Casino Installation Proves Safe Bet For VAR
Hospitality integrator F&B Management drew from many disciplines to orchestrate the development of a casino-based restaurant.
Mark Bianchi is busy opening restaurants. But he's not a restaurant owner. He's equal parts hospitality VAR, restaurant manager, consultant, interior decorator, network technician, and, most importantly, project manager. One might label his company a "hospitality integrator."
Bianchi, owner of F&B Management (Tucson, AZ), is a former restaurant owner turned VAR with a unique approach. He explains it in layman's terms. "If you're building a house, you've got carpenters, plumbers, electricians, and architects all trying to get their jobs done. If they get in the way of one another or make mistakes that affect the ability of others to do their jobs, a lot of finger pointing occurs. The same holds true when a restaurant owner builds a restaurant." F&B's mission is to step in and orchestrate all of the players in an effort to manage and streamline the whole project.
Integration Key To Winning Account
A recent example of F&B's in-depth involvement in a new restaurant build can be found a few miles down the road from Bianchi's office at the Desert Diamond Casino in Tucson. The VAR discovered the account after the owner had all but begun the installation with a different dealer. "Desert Diamond uses a Microsoft SQL [structured query language] server for computer applications in other departments, such as the casino. The POS [point of sale] system they had picked wasn't set up for SQL," explains Bianchi. He focused his sales pitch on the value of systems integration and pointed out the disparity between the casino's IT systems and the POS package they were looking at. "They didn't realize that until we talked, and in part because of that, we ended up winning the account."
F&B, which happens to be the largest Squirrel POS software dealer in both Arizona and Texas, uses a "best of breed" approach that changes from installation to installation, depending on the customer's need. In this case, the brand-new customer needed everything - from tables to POS software and hardware to dinnerware.
After a detailed discussion of the owner's vision for the casino's dining area, Bianchi and his team went to work. "We hired the food and beverage director, we hired the chef, we developed the restaurant design from top to bottom. We worked with the contractors, and we integrated the restaurant operations with the casino. We designed everything, the plates, the artwork for the restaurant, everything," Bianchi says. But the most challenging aspect of the installation was networking restaurant operations with 200,000 square feet of computerized slot machines and other games, so that facility-wide sales data could be integrated at the server. "I have two Microsoft-certified technicians on staff, who worked closely with the casino's IT people to build a Novell network that would allow our POS system to run in that huge casino environment," Bianchi explains. "The data trays are incredibly complex; there are 12 different switching cabinets in the facility." This illustrates the long networking maze with which F&B had to integrate to give the casino reporting ability.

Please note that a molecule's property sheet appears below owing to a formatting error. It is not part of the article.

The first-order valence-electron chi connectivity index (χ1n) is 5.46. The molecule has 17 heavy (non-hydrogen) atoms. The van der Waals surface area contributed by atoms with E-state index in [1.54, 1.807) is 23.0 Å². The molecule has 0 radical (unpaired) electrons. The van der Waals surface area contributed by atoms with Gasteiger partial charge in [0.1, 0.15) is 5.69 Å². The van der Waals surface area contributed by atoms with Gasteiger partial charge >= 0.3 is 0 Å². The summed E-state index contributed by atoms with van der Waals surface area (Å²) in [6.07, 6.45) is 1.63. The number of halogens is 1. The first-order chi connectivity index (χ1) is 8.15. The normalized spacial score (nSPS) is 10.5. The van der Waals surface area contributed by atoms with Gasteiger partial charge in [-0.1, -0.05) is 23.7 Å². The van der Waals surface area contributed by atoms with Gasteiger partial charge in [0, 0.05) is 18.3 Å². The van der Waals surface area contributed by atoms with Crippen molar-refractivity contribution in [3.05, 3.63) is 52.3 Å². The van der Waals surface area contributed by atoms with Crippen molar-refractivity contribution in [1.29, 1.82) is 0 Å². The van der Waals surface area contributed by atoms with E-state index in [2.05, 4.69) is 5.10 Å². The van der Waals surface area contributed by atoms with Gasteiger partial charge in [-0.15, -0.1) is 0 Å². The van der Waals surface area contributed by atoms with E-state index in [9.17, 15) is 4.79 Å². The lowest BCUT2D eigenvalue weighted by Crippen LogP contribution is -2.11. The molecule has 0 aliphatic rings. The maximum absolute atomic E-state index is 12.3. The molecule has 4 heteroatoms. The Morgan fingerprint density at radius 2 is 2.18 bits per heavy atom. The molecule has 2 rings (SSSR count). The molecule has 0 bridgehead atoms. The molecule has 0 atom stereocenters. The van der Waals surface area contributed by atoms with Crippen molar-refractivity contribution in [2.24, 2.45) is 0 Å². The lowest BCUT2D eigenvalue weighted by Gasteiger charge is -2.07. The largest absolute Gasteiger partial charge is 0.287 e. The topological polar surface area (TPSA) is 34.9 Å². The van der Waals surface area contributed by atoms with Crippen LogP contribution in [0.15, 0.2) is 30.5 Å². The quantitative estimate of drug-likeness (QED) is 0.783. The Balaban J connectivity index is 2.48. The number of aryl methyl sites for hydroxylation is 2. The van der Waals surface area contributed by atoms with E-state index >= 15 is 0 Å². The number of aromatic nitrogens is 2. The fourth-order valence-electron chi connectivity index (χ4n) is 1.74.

Another area that has challenged Bianchi is electronic payment processing. "In previous installations, it seemed like credit card processing is the one thing that would consistently go wrong," he admits. "We have four small installs with various payment processing software vendors that have caused us nothing but problems. I have a Japanese restaurant that was just in love with us, and one Friday night I got a call from them. American Express credit cards couldn't be processed. Somehow the vendor turned off the customer's connection to American Express." Experiences like this kept Bianchi on the lookout for dependability in a payment processing vendor. He says he found what he was looking for in Heartland Payment Systems (Scottsdale, AZ), which handles payment processing for F&B at the Desert Diamond Casino. In a modern casino environment, where electronic payment processing terminals are located at nearly every slot machine, there is an even greater chance of something going wrong. However, Bianchi says that with Heartland, the operation has gone without a snag.
Bianchi admits he doesn't make much money reselling Heartland's services; he gets residual income based on a small percentage of the transaction fees. But he says the dependability of the product justifies the effort to sell it. "When I sell Heartland to a customer, we can usually have them accepting credit cards in four hours," he claims.
Lamenting commoditization, Bianchi points to payment processing as a value-added service that differentiates his company from run-of-the-mill POS peddlers. This, combined with his ability to match dinnerware with interior décor, is sure to get some attention.